NCERT Solutions for Class 9 Social Science History Chapter 8 Clothing: A Social History

NCERT Solutions for Class 9 Social Science History Chapter 8 Clothing: A Social History

Textbook Exercises

Question 1.
Explain the reasons for the changes in clothing patterns and materials in the eighteenth century.
The eighteenth century Europe witnessed changes in the clothing patterns and materials. The French revolution ended the sumptuary laws meant for the socially inferiors. From now on, both, men and women, in France,.began wearing clothing that was loose and comfortable. The colours of France—blue, white and red-became popular. The other political symbols too became a part of dress were the red cap of liberty, long trousers and the revolutionary cockade pinned on to the hat. The simplicity of clothing was meant to express the idea of equality, so significant in the French revolution.

Question 2.
What were the sumptuary laws in France?
The sumptuary Jaws were related to the dress and food codes during the medieval France/until the French revolution. The socially inferiors were to observe these laws, preventing them from wearing certain clothes, consuming certain foods and be erages (usually this referred to alcohol) and hunting game in certain areas. In medieval France, the items of clothing a person could purchase per year was regulated not only by income but also by social rank. The material to be used for clothing was also legally prescribed. Only royalty could war expensive materials like. ermine and fur, or silk, velvet and brocade.

Question 3.
Give any two examples of the ways in which the European dress codes were different from the Indian dress codes.
There are numerous differences between the dress codes of the Europeans and the Indians. One exaimple is while the Europeans wear hat, the Indians use turban or cap. Another difference, usually the dhoti by men and sari by women. These differences relate to the times before the coming of the British in India.

Question 4.
In 1805, a British official, Benjamin Heyne, listed the manufactures of Bangalore which included the following:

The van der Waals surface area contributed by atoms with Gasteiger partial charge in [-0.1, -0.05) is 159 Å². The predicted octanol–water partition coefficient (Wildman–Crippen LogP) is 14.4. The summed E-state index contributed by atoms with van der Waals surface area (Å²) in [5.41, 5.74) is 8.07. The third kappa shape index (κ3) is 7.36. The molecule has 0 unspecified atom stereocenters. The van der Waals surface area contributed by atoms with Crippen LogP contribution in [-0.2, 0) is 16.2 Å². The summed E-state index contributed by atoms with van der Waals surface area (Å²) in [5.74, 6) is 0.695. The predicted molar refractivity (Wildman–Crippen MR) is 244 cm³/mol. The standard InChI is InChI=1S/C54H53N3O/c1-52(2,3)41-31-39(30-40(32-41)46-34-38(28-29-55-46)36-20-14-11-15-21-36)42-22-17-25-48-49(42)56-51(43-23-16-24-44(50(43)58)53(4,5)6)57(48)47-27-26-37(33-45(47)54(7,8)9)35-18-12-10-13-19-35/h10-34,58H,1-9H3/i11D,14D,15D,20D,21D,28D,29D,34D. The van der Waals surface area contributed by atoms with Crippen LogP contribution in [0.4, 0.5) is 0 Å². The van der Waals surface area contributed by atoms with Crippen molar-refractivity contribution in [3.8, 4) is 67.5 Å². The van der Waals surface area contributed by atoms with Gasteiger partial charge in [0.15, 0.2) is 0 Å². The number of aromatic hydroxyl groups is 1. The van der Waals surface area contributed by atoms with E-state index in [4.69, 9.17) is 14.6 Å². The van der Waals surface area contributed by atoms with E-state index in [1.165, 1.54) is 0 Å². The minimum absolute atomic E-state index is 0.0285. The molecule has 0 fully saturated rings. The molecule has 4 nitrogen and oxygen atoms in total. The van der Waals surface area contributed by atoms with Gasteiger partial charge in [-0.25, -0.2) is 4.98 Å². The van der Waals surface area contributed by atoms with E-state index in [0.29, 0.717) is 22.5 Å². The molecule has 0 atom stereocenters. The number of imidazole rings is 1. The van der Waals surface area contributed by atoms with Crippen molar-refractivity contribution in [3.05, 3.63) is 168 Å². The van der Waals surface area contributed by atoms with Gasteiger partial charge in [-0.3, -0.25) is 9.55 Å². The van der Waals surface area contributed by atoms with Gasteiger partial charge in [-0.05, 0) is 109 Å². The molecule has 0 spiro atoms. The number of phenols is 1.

— Women’s cloth of different musters and names
— Coarse chintz
— Muslins
— Silk cloths
Of this list, which kind of cloth would have definitely fallen out of use in the early 1800s and why?
Muslins. Such a kind of cloth so fitted the body that it led to deformities.

Question 5.
Suggest reasons why women in nineteenth century India were obliged to continue wearing traditional Indian dress even when men switched over to the more convenient Western clothing. What does this show about the position of women in society?
Women in the 19th, century India wore the traditional Indian dress because they still were confined to the household duties. Men, on the other hand, were exposed to the outer world. As such, they began wearing the western-style clothing, especially those who were engaged in. East India Company. The women had to wear the traditional clothes because caste norms did not relish the changed dress codes of the women. Furthermore, the traditional clothing which women used to wear were comfortable one.

Question 6.
Winston Churchill described Mahatma Gandhi as a ‘seditious Middle Temple Lawyer’ now ‘posing as a half naked fakir’.
What provoked such a comment and what does it tell you about the symbolic strength of Mahatma Gandhi’s dress?
Winston Churchill was, by temperate and nature, an imperialist and by design, autocratic and arrogant. He made these comments about Gandhiji out of sheer jealousy, without knowing the support that half naked fakir’ had. Gandhiji’s strength lay in his simplicity and the live he had received form the millions of Indians for whom he not only lived, but died also. He, as the apostle of peace grandeur and simplicity, was much greater than millions of Churchills put together.

Question 7.
Why did Mahatma Gandhi dream of clothing the nation in khadi appeal only, to some sections of Indians?
Mahatma Gandhi (1869-1948) was the greatest of the great which India has produced. He had mass appeal, with millions of Indians following him blindly. He was a simple man and knew the plight of a common poor Indian. He dressed himself as simple as possible. The use of Khadi by the Indian spun through charakha was symbolic of India’s patriotism. He knew that the common Indians could hardly afford costly clothes. That is different thing that some sections of Indians didnot subscribe to his views.

These Solutions are part of NCERT Solutions for Class 9 Social Science. Here we have given NCERT Solutions for Class 9 Social Science History Chapter 8 Clothing: A Social History.

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